By Sabrina Rodriguez
By Michael E. Miller
By Carlos Suarez De Jesus
By Luther Campbell
By Kyle Munzenrieder
By Sabrina Rodriguez
By Trevor Bach
By Kyle Munzenrieder
"There is no specific policy that a scientist can use to find out if an application will be denied or accepted," says Elisa Munoz, who coordinates Cuba issues for the AAAS's Science and Human Rights Program. "It seems arbitrary who gets the licenses."
Munoz would get no argument from Clifford DuRand, a professor of philosophy at Morgan State University in Baltimore. DuRand is a coordinator for the annual Conference of North American and Cuban Philosophers and Social Scientists, which has been held in Havana for the past ten years. The conference is organized by a group sure to raise the hackles of any conservative --- the Radical Philosophy Association. In the conference's early years, DuRand says, he and other U.S. scholars would simply go to Cuba on a general license for academics. But in 1994, when Treasury tightened the rules, they had to apply for specific permission for each academic to attend. "Still, we never really had any trouble getting a license," he recalls.
Until this year, that is. In June, two months before the sixteen-day conference was scheduled to open, DuRand submitted the license applications for 62 academics from across the country (OFAC asks for a 30-day notice for license requests). He presented their applications under the category of "professional research or similar activities," as he always had. (Under this category, a professional with an "established interest" in a subject may attend professional meetings in Cuba where research on that topic is shared.) On a Friday, five days before the participants were scheduled to leave, OFAC denied all the license requests.
The agency said it decided this year to review the requests under a designation different from the one DuRand had selected. Since the conference involved Cuban scholars, it must be an international meeting, reasoned the Treasury official reviewing the applications. And as such, it did not fulfill the requirement of a meeting organized by an international institution or association that regularly sponsors conferences in other countries.
The group decided to fight back. Members deluged congressional offices with phone calls, and five days later -- the day of the scheduled flight to Havana -- OFAC relented and granted licenses to 58 of the academics. Those who had canceled their reservations were forced to pay more for last-minute flights. In Havana the academics and their Cuban colleagues released a joint statement condemning the embargo.
Other academics accuse the OFAC of employing scare tactics. John Gilderbloom is an associate professor of urban policy and economics at the University of Louisville. He helps organize research trips and conferences on urban planning, architecture, and sustainable development in Cuba. He is also an outspoken critic of the embargo. "I am a lecturer on capitalism, but they say if I give my lectures in Cuba, I am providing technical assistance," he says.
On February 23, Gilderbloom says, he received a letter from the agency, threatening him with possible prosecution if he didn't explain his alleged participation in organizing an international conference on the revitalization of inner cities, to be held in Havana in April. Such letters looking for information or warning of possible wrongdoing usually include a paragraph stating the maximum penalty for such a violation: ten years in prison and as much as $250,000 in fines for individuals.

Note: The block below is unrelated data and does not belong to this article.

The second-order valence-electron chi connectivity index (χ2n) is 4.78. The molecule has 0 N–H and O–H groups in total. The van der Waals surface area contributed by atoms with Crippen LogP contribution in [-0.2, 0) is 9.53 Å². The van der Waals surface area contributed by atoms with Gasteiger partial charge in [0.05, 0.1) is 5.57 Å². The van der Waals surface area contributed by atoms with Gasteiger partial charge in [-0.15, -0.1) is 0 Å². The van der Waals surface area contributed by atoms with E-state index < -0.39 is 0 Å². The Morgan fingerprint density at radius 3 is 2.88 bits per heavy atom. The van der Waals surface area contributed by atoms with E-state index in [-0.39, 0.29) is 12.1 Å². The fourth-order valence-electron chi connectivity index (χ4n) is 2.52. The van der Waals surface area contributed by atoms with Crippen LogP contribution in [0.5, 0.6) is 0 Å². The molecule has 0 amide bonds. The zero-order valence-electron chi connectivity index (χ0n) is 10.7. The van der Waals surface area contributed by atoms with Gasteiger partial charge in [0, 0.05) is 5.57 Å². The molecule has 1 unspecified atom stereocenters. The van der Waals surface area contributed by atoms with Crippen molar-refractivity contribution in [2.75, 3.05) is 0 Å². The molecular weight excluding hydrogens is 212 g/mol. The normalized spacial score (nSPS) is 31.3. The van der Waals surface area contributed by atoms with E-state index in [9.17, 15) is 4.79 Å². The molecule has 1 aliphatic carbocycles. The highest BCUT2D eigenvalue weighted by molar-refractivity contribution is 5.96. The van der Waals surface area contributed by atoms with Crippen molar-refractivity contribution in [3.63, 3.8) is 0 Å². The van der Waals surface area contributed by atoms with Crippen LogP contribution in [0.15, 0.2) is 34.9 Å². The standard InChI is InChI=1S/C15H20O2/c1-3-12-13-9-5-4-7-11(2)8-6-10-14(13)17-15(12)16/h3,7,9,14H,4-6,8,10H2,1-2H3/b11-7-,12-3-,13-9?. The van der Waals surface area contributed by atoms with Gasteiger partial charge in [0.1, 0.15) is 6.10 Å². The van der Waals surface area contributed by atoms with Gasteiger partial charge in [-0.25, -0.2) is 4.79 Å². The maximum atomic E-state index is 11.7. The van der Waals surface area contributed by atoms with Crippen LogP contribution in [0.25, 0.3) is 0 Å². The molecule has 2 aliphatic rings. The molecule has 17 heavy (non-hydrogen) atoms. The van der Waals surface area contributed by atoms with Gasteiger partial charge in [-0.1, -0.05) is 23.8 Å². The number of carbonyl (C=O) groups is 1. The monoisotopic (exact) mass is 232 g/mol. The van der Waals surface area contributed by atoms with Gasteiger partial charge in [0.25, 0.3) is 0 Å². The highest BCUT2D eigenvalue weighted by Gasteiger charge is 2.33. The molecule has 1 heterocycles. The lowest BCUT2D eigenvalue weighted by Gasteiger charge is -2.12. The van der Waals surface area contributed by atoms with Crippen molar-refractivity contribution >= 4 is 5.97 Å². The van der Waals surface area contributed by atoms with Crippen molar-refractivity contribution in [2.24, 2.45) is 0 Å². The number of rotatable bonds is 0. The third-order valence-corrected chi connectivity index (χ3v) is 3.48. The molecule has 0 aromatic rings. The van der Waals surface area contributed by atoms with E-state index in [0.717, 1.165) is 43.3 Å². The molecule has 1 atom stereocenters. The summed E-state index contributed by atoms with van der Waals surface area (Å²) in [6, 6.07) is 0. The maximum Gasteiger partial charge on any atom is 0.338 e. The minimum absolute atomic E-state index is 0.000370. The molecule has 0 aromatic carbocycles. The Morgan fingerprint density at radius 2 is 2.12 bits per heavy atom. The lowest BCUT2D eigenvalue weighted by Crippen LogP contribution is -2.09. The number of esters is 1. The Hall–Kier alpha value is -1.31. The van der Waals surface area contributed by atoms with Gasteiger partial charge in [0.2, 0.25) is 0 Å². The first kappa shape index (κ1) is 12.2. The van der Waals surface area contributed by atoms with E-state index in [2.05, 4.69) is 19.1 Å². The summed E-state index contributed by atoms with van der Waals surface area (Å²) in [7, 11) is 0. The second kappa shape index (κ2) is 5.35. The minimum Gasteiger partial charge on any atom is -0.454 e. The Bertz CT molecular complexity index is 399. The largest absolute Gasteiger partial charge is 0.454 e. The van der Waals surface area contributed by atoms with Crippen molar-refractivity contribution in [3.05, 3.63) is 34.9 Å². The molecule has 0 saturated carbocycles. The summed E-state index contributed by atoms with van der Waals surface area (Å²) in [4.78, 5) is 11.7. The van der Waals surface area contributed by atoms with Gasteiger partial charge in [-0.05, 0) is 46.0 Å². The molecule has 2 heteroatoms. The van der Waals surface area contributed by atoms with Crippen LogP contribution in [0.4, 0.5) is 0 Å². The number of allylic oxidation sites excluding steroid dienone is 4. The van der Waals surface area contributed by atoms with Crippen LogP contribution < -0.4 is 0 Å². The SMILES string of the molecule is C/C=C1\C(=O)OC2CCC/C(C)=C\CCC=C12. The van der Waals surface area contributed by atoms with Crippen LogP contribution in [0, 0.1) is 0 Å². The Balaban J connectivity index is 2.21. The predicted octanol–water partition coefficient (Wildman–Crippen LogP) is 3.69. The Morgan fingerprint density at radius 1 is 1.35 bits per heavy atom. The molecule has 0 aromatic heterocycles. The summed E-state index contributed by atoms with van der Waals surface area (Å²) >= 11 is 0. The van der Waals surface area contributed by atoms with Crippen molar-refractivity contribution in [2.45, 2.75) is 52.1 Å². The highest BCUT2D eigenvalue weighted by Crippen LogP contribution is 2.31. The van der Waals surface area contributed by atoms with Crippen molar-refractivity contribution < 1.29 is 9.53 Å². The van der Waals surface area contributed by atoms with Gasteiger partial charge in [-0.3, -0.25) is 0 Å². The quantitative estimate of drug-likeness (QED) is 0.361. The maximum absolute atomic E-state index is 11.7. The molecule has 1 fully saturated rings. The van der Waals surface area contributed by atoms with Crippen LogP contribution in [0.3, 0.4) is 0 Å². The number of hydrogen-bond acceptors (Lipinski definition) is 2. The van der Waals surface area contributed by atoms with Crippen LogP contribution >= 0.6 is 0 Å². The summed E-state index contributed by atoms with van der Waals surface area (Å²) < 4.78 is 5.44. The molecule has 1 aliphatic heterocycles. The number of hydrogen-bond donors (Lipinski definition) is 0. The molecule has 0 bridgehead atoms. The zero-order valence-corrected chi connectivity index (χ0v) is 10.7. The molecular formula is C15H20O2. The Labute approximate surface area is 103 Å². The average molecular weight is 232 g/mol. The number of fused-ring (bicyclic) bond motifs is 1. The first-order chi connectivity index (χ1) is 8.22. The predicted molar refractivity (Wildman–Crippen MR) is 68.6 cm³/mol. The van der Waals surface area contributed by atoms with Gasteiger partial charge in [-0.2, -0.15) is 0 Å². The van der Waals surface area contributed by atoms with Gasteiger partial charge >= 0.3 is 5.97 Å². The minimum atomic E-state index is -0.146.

In Gilderbloom's case, OFAC officials thought he may have run afoul of a recent rule change: U.S. academics cannot themselves organize international conferences held in Cuba (the provision they had used to deny DuRand his license). He denied helping to organize the conference, and the matter ended there, he says.
Still, Gilderbloom and other scholars chafe at having to apply for licenses to perform their research. And they point to incidents like that in 1993, when a scientist was asked, as part of her license application, to submit a copy of each of the 70 publications she had listed on her curriculum vitae. "It is ironic that bureaucrats are reviewing my work to decide whether I can go to Cuba," Gilderbloom says.
Lawyers who deal with OFAC say that despite Treasury's bluster, many of their clients pay only minimal fines; some pay no fines at all. Photographer David Garten -- who had a thirteenth trip planned to Cuba when he received his letter -- decided to settle rather than wait for an administrative hearing. He had felt sure he could travel to Cuba as a journalist, and indeed, at the time of his research he could. "The way I understood what the restrictions were, if you were engaged in news gathering while in Cuba, you were exempted," he says. After his first trip, he published photos in the L.A. Reader and, throughout the years, sold his work from Cuba to a variety of publications.
In late 1994 the Treasury Department toughened the rules by requiring journalists to be fully accredited, and working for a news organization, not merely involved in news gathering. While crossing the Canadian border coming back from his twelfth trip, he admitted to a U.S. Customs agent that he had been to Cuba; this admission started the process that led to the $117,500 fine. Garten enlisted the help of his congressman and the Virginia-based Reporters' Committee for Freedom of the Press. (Such support can be crucial in getting Treasury to blink, say lawyers.)